“People tend to feel intimidated by a woman that’s comfortable in her own skin”, Rita Ora is sitting opposite me at the Sanderson Hotel in London, discussing the resurgence of women on top in music. “And that comes to my whole point of supporting feminism; I’m a real believer in Pussy Power. I love my girls, like Charli XCX and Iggy, I love what Arianna did with her open letter, I love Miley and Katy Perry, and B is always on the next fucking level. Women are finally sticking up for each other. It’s been a long time coming.”
Rita is gearing up to release her second album later this month, and that too has been a long time coming. Her debut, ORA, hit the shelves way back in 2012 and landed her at number one. Three number one singles and a slew of award nominations later, Rita’s reputation as one of the UK’s biggest female music stars was cemented. A fourth number one came in the form of the Calvin Harris penned “I Will Never Let You Down”, but then, following a very public breakup with Harris, news of Rita’s impending second album went a little quiet.
“Obviously my personal life distracted me a bit, I wasn’t prepared to go in and finish off a record because I wasn’t myself, I was in a bad place”, Rita says, assuring me that now it’s time to move on, and that she’s ready to concentrate fully on the release of her sophomore album. “I think that our experience was amazing at that time, but it’s time to move on now”, she says. “I think that we’ve both shown that we’ve done that, not just in our personal lives, but in our musical lives too. I still love performing “I Will Never Let You Down” – it’s one of my favourites. People are like, “do you feel a bit weird?”, and I say no – because music speaks for itself, it’s a great song.”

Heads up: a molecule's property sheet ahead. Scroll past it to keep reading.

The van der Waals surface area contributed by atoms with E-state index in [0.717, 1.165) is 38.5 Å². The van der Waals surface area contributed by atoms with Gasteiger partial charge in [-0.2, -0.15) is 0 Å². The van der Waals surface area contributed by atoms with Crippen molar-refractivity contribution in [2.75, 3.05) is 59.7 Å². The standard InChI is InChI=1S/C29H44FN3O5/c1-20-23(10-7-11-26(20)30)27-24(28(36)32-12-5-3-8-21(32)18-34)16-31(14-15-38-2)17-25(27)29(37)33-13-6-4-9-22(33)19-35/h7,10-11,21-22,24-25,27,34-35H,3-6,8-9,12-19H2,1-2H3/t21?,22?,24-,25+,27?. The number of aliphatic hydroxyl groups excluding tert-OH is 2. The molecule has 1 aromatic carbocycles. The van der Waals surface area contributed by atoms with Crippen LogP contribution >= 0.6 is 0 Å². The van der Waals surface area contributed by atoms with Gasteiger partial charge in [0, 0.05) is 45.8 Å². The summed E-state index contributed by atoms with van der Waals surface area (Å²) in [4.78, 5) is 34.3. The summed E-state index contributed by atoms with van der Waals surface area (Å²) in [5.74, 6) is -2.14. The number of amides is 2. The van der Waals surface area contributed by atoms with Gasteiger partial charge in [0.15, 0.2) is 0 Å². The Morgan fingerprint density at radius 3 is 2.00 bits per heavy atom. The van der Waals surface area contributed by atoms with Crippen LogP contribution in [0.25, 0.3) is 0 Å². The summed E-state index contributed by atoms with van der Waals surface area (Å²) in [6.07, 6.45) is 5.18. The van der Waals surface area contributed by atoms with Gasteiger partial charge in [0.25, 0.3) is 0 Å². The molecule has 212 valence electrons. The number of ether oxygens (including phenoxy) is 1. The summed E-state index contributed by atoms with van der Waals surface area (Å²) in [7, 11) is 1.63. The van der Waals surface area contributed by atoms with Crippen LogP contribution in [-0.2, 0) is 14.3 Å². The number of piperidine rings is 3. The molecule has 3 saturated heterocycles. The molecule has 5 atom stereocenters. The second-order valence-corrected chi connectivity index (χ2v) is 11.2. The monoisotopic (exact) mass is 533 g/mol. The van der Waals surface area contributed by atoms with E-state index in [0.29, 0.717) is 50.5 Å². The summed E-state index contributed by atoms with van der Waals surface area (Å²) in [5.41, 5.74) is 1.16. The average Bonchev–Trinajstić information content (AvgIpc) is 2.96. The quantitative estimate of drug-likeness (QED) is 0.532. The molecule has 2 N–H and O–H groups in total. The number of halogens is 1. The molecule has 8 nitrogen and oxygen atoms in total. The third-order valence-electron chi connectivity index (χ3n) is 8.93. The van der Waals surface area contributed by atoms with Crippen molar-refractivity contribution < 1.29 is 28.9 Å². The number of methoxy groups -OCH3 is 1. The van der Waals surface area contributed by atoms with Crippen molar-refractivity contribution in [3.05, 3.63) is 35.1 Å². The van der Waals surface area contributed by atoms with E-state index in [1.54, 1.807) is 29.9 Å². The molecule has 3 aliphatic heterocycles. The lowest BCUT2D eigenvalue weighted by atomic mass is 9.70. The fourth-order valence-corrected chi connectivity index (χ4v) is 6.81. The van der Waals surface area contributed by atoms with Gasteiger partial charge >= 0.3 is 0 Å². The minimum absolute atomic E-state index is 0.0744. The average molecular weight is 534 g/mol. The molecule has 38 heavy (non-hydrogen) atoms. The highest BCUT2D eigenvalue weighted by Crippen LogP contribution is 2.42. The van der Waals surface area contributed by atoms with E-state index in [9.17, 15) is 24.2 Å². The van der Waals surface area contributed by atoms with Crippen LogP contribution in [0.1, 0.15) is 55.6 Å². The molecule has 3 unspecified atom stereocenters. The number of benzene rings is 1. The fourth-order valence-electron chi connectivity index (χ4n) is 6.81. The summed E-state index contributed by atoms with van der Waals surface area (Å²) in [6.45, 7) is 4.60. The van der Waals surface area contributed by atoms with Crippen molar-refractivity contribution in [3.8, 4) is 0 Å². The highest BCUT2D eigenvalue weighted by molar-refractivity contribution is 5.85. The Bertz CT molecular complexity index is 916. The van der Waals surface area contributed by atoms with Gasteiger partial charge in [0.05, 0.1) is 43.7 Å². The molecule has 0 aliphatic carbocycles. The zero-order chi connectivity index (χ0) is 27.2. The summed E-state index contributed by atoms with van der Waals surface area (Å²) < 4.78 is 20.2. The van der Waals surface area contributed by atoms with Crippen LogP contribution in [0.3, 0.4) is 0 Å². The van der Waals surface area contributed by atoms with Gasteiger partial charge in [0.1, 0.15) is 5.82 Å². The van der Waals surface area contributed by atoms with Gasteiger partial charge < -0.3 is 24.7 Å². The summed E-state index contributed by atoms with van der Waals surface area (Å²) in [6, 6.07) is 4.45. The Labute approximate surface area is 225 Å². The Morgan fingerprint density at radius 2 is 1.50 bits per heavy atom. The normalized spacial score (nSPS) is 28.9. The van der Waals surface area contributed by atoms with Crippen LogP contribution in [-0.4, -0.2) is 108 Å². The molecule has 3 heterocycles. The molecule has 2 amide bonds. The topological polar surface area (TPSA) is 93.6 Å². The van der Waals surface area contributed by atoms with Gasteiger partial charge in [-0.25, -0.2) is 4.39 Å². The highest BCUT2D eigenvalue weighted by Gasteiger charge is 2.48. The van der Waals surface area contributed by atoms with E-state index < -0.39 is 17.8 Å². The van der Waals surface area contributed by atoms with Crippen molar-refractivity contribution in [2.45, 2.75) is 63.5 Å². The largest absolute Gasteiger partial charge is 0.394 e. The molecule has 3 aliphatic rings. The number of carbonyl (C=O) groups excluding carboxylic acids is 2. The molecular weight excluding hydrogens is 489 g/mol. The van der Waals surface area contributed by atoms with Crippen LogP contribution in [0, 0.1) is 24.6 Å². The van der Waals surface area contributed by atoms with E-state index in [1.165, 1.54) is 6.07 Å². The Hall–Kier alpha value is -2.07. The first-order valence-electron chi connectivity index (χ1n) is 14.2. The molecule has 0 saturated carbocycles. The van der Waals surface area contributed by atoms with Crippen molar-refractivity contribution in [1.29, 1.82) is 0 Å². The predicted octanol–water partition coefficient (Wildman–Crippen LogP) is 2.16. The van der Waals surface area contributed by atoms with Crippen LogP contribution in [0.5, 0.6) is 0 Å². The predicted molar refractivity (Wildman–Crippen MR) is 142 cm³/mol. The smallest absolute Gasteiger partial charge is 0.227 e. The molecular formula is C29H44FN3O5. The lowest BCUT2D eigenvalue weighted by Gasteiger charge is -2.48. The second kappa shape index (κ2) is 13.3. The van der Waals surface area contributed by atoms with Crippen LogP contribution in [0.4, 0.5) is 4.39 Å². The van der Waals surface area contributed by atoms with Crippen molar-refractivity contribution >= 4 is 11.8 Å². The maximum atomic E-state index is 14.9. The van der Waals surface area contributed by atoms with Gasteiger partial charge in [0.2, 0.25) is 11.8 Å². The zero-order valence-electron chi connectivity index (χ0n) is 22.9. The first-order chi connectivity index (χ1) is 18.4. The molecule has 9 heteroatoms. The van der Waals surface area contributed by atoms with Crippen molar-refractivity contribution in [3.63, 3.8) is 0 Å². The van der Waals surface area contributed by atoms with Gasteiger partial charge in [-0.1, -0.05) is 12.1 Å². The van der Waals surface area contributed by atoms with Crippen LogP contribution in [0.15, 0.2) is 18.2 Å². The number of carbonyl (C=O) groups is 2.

So what can we expect from Rita Ora, chapter two? “I’ve grown up. I think I’ve got more to say because I’m older, but I haven’t changed personally”, she says. “I think humans change always, but I don’t think we completely forget. I don’t forget where I’m from, or what I’ve done. I’m still the same daughter I was to my mother, but I’m an evolved artist and that shows. This album shows my improvement as a storyteller”